Dubbed as “Operation Kawayan: Promoting the culture of safety and resilience in schools through creative arts, storytelling, and games,” the workshop aimed to equip teachers with basic DRR concepts and present to them creative activities they could use in the classroom when discussing disaster and environmental issues such as climate change. The four thematic areas of DRR which are Disaster Prevention and Mitigation, Disaster Preparedness, Disaster Response, and Disaster Rehabilitation and Recovery were covered. Other HANDs! Project fellows namely Gail Padayhag, Juan Miguel Torres, Maria Victoria Almazan, and Ralph Lumbres helped facilitate activities for the workshop.
“Operation Kawayan” is the HANDs! Project action plan of Bestre and Padayhag who believe that there is a need for a more holistic DRR education that is not limited to drill exercises, but also highlights the interrelation of environmental degradation, climate change, and disasters. They added that when teachers educate their students with the right DRR knowledge, skills, and attitude, they can save their students’ lives in the face of a disaster.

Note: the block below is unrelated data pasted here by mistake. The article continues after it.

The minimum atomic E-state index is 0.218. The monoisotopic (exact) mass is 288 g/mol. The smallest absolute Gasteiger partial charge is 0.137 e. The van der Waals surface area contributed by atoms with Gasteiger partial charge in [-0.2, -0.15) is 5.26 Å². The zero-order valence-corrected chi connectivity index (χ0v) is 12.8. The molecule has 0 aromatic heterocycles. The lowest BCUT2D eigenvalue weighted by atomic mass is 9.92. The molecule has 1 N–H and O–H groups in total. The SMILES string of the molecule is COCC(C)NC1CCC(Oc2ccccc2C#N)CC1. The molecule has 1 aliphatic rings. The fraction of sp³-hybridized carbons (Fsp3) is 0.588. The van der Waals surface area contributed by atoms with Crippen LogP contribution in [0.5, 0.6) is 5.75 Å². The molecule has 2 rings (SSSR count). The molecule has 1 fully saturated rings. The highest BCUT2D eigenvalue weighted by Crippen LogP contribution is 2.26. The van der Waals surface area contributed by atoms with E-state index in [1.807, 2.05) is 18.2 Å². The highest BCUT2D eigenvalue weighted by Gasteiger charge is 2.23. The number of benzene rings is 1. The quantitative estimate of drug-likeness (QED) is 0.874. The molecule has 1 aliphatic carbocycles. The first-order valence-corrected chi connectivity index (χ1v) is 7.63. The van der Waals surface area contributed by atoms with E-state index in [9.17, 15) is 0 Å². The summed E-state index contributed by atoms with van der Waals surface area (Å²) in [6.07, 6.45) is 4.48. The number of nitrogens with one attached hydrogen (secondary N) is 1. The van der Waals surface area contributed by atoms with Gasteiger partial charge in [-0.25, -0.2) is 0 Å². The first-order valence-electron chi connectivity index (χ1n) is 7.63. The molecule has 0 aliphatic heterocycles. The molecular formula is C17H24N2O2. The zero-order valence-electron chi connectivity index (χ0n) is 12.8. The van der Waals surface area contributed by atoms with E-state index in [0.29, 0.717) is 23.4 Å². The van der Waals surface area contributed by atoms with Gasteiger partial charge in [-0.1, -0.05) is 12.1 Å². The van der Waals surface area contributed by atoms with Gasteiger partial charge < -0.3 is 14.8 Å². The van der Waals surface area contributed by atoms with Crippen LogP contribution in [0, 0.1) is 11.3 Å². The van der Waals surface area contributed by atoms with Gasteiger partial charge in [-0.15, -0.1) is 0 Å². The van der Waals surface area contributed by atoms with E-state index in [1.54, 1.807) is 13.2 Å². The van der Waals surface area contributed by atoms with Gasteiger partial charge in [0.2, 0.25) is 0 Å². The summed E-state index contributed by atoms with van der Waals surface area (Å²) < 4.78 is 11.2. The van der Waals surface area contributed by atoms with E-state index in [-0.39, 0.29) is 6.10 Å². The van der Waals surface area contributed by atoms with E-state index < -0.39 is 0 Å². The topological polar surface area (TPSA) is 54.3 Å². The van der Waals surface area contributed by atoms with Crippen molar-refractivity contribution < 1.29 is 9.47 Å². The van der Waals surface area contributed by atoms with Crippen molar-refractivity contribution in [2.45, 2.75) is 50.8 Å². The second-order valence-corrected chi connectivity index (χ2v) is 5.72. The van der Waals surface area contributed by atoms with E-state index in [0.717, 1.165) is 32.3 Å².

The creative workshop was also conducted on August 18, 2017 for child development workers and teachers of Tublay, Benguet and is scheduled for another round in Cebu City in October. A toolkit containing a collection of DRR and environmental education activities and games are being developed as part of the action plan.
HANDs! Project is a human resource development program of the Japan Foundation Asia Center. It was created as a place for mutual learning, sharing knowledge, and cooperating to promote disaster prevention and support disaster-affected areas in Asian countries.
I nodded in agreement as I was in the audience listening to Migel Estoque’s talk about the work that Philippine Disaster Resilience Foundation does and how getting connected; gathering essential, useful, and personal supplies; and making a plan could reduce disaster risk.
This was part of Rappler’s Agos Summit, held on July 7-8,2017, that highlighted best practices and innovations in Disaster Risk Reduction (DRR) and Climate Change Adaptation (CCA).